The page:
The liturgy had to expand in order to reflect the prayers we wanted to offer, and we therefore added a time of ‘physical prayer’, lighting votive candles and placing them in the window sills. At the end of the service these were carried outside and placed at the foot of the cross. It was heavily based around our usual practice for the All Souls Requiem Mass, which last year was quite possibly the most moving service I have ever been involved with, and this allowed us to give the individuals we prayed for the same level of dignity as we do our departed brothers and sisters.

Since watching ‘Beautiful Thing’, in film and on stage, I have had a great desire to use ‘Move in a little closer, Baby’ as a Processional… If that sentence makes you balk, read the words carefully and imagine they are God’s call to us. While, for a few reasons, that idea had started to seem less attractive to me, in the end I knew it was the right thing to do. ‘Let us build a house where love can dwell’ has become a mini-anthem for both Churches in our Parish, so it was essential that we included it. Alongside that, and other musical choices throughout which we would normally be using for the Vigil Mass, Jo Winn-Smith, our Reader, suggested ‘This is It’ (I originally thought she meant the Michael Jackson version, in which he calls himself the ‘light of the world’..!) and ‘We are family’, both of which worked extremely well. They pushed the edge of what felt ‘right’, but by placing them as we did, surrounded by other music and deep, searching prayer – culminating in the Eucharist – I came away feeling very comfortable nonetheless.

We had 15 people in the congregation (compared with a maximum of 5 for our Vigil Mass normally), along with a lot of interest from people who couldn’t make it (August seems a good time to start, as it’s quiet so you can make mistakes..!). We also had a good number of requests for candles to be lit via. Twitter. More than half the congregation were new to our Parish, the majority had found us through Twitter.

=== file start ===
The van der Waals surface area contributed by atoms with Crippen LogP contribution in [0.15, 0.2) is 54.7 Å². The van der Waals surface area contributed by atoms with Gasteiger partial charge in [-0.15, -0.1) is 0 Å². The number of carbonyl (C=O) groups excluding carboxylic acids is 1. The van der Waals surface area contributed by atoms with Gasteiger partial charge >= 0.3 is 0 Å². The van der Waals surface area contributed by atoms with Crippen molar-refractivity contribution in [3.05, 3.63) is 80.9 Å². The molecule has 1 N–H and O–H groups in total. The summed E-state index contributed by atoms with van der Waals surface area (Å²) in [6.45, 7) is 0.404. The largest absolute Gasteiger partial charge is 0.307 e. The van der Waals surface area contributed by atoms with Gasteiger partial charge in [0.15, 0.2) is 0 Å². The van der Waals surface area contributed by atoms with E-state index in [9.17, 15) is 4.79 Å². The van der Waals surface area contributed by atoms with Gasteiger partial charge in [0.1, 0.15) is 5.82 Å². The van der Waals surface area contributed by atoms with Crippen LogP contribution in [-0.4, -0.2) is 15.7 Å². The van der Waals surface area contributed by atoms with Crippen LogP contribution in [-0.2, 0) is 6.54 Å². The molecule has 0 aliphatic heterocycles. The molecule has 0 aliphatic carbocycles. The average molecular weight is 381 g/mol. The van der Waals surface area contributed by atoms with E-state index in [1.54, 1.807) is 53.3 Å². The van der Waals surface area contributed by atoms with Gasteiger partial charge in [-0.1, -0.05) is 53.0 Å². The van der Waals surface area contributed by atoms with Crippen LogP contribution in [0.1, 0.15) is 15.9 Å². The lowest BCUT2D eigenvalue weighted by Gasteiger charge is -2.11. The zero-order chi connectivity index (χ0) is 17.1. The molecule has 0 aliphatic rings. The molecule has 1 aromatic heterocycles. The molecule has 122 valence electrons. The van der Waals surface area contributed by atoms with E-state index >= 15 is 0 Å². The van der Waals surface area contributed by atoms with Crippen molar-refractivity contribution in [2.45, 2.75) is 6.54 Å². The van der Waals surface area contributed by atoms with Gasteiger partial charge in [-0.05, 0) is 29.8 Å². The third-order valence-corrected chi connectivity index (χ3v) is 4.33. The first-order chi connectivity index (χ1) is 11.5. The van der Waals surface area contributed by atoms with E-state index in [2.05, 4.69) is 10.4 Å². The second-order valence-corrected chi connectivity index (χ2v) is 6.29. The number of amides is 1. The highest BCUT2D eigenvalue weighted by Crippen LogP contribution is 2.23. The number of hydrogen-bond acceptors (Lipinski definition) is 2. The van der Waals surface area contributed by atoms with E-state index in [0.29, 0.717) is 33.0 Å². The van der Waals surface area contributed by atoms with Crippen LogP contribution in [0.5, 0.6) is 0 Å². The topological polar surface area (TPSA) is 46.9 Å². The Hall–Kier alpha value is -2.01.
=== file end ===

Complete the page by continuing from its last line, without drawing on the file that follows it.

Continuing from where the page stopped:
Beyond that, it has provoked a great deal of conversation and debate around the Parish – in the most healthy sense. The Parish is strong enough to offer a welcome to LGBTI people, without just ticking boxes. Discussions over the theology of marriage as a sacrament, of the rights and wrongs of IVF, and of the very meaning of relationships have taken place in the last few weeks over post Daily Mass coffee.

Woodham Parish, where I have served as Pastoral Assistant (based at St. Michael’s, Sheerwater) is not a place to sit in the congregation and hear nice, bland, warm and fuzzy things. It *is* the sort of place where you are encouraged to open your heart as wide as possible, despite the inevitable fact that this will cause a great deal of pain at times, in order to form a deep connection with others, and with God. That’s why I am delighted to have been part of organising this Mass, why I’m delighted that it looks like there is a real hunger for it, and am delighted that the Parish will continue to offer similar services in the future to feed this need. Christ came to welcome all, even those on the outskirts of society, into the Kingdom of Heaven. That doesn’t mean taking rotten apples out to the peasantry, that means taking risks with prayer, putting the Church on the line, and being honest. We fail at that as a Parish, I fail at it as an individual, but we try..! If you fancy trying it too, why not give a similar service a go?